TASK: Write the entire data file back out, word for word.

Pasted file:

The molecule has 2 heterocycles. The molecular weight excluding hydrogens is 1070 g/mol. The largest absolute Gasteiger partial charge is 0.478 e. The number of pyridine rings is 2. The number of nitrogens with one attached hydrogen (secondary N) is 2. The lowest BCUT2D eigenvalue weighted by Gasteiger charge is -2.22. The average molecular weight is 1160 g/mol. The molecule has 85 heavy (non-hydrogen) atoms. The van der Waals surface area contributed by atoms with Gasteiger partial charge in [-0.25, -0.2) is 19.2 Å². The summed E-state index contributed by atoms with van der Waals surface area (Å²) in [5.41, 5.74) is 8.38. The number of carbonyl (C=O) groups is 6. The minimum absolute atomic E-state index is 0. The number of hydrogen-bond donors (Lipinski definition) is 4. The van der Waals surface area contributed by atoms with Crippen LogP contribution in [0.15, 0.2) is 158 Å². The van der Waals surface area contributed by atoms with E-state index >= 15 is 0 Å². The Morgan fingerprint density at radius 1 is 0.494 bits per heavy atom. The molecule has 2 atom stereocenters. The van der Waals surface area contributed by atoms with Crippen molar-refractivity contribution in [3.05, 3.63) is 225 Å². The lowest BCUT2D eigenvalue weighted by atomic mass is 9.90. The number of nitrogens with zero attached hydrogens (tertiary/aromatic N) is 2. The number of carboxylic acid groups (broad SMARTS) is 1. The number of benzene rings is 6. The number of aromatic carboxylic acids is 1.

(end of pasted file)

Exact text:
The molecule has 2 heterocycles. The molecular weight excluding hydrogens is 1070 g/mol. The largest absolute Gasteiger partial charge is 0.478 e. The number of pyridine rings is 2. The number of nitrogens with one attached hydrogen (secondary N) is 2. The lowest BCUT2D eigenvalue weighted by Gasteiger charge is -2.22. The average molecular weight is 1160 g/mol. The molecule has 85 heavy (non-hydrogen) atoms. The van der Waals surface area contributed by atoms with Gasteiger partial charge in [-0.25, -0.2) is 19.2 Å². The summed E-state index contributed by atoms with van der Waals surface area (Å²) in [5.41, 5.74) is 8.38. The number of carbonyl (C=O) groups is 6. The minimum absolute atomic E-state index is 0. The number of hydrogen-bond donors (Lipinski definition) is 4. The van der Waals surface area contributed by atoms with Crippen LogP contribution in [0.15, 0.2) is 158 Å². The van der Waals surface area contributed by atoms with E-state index >= 15 is 0 Å². The Morgan fingerprint density at radius 1 is 0.494 bits per heavy atom. The molecule has 2 atom stereocenters. The van der Waals surface area contributed by atoms with Crippen molar-refractivity contribution in [3.05, 3.63) is 225 Å². The lowest BCUT2D eigenvalue weighted by atomic mass is 9.90. The number of nitrogens with zero attached hydrogens (tertiary/aromatic N) is 2. The number of carboxylic acid groups (broad SMARTS) is 1. The number of benzene rings is 6. The number of aromatic carboxylic acids is 1.